Bad news, as various other conservatives have pointed out since this happened, but it’s broadly in keeping with the Trump approach to speech. Says Robby Soave:

This shameful act of censorship is a good reminder that even though angry far-left students are at fault in the majority of recent college free speech debacles, they are by no means the only or paramount threat to the First Amendment—on campus or anywhere else. Such a distinction belongs first and foremost to President Trump, whose repeated calls for muzzling of the press and abridgments of the speech rights of people he dislikes are, in the opinion of The Atlantic’s eminently reasonable civil libertarian Conor Friedersdorf, grounds for impeachment. Trump’s censorious supporters in California seem cut from the same cloth.

Has POTUS been asked squarely how he feels about audience members trying to shout down a speaker? He’s willing to de-license broadcast networks for unfair coverage, to loosen libel laws to make it riskier for the media to report on public figures, and occasionally to have his fans sock a protester at one of his own rallies in the face. He must be no worse than ambivalent about heckler’s-veto shoutdowns. At least when they’re being used by the right to silence the left.

And he’s not alone in that. John McLaughlin’s recent poll of college students produced this result:

John Villasenor’s survey of students was even more pessimistic, producing this data when he asked if it’s acceptable for a student group to silence a speaker by shouting him down:

Republican students are less likely than any other group to support shoutdowns but you’ve still got 30+ percent of them in each poll willing to condone the tactic. The number of Republican adults generally who condone shoutdowns is less — just 14 percent, per YouGov — but even there it’s double digits. As you’ll see below, the protesters in this case were all very much adults. Adam Steinbaugh, who wrote about this protest for FIRE, notes that this isn’t the first time the ringleader has tried to shut down an event featuring Democratic speakers either, citing a column in which he wrote, “I am prepared to be an uncivil civilian, and I don’t care who’s offended… Civility, accommodation, and playing nice with Republican and Democratic elected officials is over . . . . Making America great again is not about placating and pleasing everyone, but standing up for what is right, even if it means disrupting a few tea parties.”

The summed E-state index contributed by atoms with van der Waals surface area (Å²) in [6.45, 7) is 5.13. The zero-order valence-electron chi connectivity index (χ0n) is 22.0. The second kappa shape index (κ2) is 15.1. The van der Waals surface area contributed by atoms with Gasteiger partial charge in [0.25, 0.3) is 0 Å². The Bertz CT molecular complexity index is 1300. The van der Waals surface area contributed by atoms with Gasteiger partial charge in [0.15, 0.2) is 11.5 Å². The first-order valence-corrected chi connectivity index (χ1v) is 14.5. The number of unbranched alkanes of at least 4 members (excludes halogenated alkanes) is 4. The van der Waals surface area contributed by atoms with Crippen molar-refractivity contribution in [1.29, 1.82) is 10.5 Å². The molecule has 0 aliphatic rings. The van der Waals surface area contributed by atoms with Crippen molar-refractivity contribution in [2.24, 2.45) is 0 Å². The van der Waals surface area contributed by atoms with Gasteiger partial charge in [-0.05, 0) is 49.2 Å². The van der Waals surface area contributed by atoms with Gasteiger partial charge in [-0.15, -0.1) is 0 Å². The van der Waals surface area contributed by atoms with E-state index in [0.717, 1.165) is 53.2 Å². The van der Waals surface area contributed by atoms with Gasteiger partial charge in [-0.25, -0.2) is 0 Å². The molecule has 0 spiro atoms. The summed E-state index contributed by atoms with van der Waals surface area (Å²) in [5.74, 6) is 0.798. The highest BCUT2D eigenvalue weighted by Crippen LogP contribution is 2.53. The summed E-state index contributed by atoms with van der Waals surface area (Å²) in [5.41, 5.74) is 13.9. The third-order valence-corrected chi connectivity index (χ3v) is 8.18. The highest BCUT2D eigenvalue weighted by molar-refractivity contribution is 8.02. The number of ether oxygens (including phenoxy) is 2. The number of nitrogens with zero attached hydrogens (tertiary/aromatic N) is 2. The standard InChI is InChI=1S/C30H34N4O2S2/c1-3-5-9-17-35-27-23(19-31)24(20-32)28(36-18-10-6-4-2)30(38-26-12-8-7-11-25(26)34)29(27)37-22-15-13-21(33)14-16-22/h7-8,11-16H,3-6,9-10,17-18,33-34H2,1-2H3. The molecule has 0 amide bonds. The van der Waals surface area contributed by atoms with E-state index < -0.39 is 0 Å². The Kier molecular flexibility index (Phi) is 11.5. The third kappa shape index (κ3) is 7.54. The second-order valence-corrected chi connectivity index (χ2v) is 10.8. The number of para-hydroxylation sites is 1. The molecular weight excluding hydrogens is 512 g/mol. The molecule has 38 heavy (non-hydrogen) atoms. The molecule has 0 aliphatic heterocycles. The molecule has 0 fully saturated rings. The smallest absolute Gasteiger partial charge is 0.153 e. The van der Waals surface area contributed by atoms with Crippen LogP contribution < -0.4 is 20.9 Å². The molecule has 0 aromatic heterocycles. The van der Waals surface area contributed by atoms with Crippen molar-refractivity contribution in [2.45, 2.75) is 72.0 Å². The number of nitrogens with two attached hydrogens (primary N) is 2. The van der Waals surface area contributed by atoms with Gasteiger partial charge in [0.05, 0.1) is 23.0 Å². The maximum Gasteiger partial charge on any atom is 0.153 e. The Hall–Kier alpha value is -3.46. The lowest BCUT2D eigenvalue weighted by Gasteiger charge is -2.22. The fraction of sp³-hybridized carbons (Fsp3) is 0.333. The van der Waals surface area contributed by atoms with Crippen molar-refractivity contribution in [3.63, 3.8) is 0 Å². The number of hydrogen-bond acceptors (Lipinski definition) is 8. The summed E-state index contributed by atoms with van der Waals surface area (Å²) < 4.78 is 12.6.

David French tries to counter that “let’s be as bad as the left” thinking with logic:

Yet there are some “conservatives” who justify this new escalation (just like they justify public calls to fire radical professors who engage in offensive — but constitutionally-protected — speech) as a form of “fighting fire with fire.” It’s censorship in the name of freedom, and by making the Left “live under its own rules,” they’ll make the Left more reasonable.

This is as silly as it is unprincipled.

The radical Left simply doesn’t view the world the way these conservatives believe they do. They don’t care if Xavier Becerra speaks or doesn’t speak. They’re not truly grieved in the least that he was shouted down. After all, the heckling, disrupting wing of the Left barely tolerates most Democratic politicians. Instead, they see the world through the prism not of persuasion but mobilization, and the emergence of right-wing lawlessness is God’s gift to their own efforts to “take the streets.” It’s God’s gift to their own efforts to tell more moderate members of the Left that the Right cares nothing for the Constitution and only seeks power.

Right, I wrote about that fire-with-fire reasoning a few days ago here. Typically there are two justifications for it. One, as French says, is deterrence, that if only we club the left with their own tactics hard enough and long enough, they’ll stop. Specious, for just the reason French says. The behavior will mainstreamed more than marginalized. Two, per the ringleader’s justification, is that we’ve tried civility and gotten nothing for it so it’s time to try incivility (or more incivility) and see how that works out. That’s similar to the big-picture argument for nominating Trump last year: Sure, he’s a loose cannon, and yeah, his presidency could be a flaming garbage dump, but everyone’s unhappy with the status quo. Let’s try something radically different. Let’s be the snowflakes who try to silence a speaker instead of letting snowflakes silence us all the time. It’s another blow to America’s ever degrading civic culture, but you know what? It feels good. Fire-with-fire always does.